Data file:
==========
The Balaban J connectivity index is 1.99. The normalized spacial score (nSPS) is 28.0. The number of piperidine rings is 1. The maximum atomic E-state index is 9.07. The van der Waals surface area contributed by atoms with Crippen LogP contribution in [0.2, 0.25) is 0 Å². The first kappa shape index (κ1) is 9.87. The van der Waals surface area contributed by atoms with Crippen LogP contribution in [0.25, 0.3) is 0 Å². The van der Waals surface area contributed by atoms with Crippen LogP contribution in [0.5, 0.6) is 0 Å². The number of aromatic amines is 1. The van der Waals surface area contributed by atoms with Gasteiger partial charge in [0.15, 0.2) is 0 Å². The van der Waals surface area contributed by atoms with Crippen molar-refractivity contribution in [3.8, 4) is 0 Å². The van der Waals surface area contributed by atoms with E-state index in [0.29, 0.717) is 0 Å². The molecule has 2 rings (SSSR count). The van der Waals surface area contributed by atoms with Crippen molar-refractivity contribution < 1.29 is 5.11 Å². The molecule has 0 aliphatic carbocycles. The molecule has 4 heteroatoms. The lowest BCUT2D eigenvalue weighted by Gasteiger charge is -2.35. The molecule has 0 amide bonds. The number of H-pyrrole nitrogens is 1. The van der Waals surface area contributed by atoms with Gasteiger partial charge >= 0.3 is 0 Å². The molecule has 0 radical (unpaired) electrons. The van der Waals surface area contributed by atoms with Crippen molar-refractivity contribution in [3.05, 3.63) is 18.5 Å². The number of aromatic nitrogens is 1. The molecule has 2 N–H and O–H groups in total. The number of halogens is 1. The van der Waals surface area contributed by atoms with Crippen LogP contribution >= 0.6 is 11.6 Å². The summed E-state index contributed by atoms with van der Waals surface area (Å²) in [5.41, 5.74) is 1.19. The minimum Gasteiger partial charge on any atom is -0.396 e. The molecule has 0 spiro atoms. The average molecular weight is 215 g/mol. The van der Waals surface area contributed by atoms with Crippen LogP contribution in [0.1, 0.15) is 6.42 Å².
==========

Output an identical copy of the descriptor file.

The Balaban J connectivity index is 1.99. The normalized spacial score (nSPS) is 28.0. The number of piperidine rings is 1. The maximum atomic E-state index is 9.07. The van der Waals surface area contributed by atoms with Crippen LogP contribution in [0.2, 0.25) is 0 Å². The first kappa shape index (κ1) is 9.87. The van der Waals surface area contributed by atoms with Crippen LogP contribution in [0.25, 0.3) is 0 Å². The van der Waals surface area contributed by atoms with Crippen LogP contribution in [0.5, 0.6) is 0 Å². The number of aromatic amines is 1. The van der Waals surface area contributed by atoms with Gasteiger partial charge in [0.15, 0.2) is 0 Å². The van der Waals surface area contributed by atoms with Crippen molar-refractivity contribution in [3.8, 4) is 0 Å². The van der Waals surface area contributed by atoms with E-state index in [0.29, 0.717) is 0 Å². The molecule has 2 rings (SSSR count). The van der Waals surface area contributed by atoms with Crippen molar-refractivity contribution < 1.29 is 5.11 Å². The molecule has 0 aliphatic carbocycles. The molecule has 4 heteroatoms. The lowest BCUT2D eigenvalue weighted by Gasteiger charge is -2.35. The molecule has 0 amide bonds. The number of H-pyrrole nitrogens is 1. The van der Waals surface area contributed by atoms with Gasteiger partial charge >= 0.3 is 0 Å². The molecule has 0 radical (unpaired) electrons. The van der Waals surface area contributed by atoms with Crippen molar-refractivity contribution in [3.05, 3.63) is 18.5 Å². The number of aromatic nitrogens is 1. The molecule has 2 N–H and O–H groups in total. The number of halogens is 1. The van der Waals surface area contributed by atoms with Crippen LogP contribution >= 0.6 is 11.6 Å². The summed E-state index contributed by atoms with van der Waals surface area (Å²) in [5.41, 5.74) is 1.19. The minimum Gasteiger partial charge on any atom is -0.396 e. The molecule has 0 spiro atoms. The average molecular weight is 215 g/mol. The van der Waals surface area contributed by atoms with Crippen LogP contribution in [0.1, 0.15) is 6.42 Å².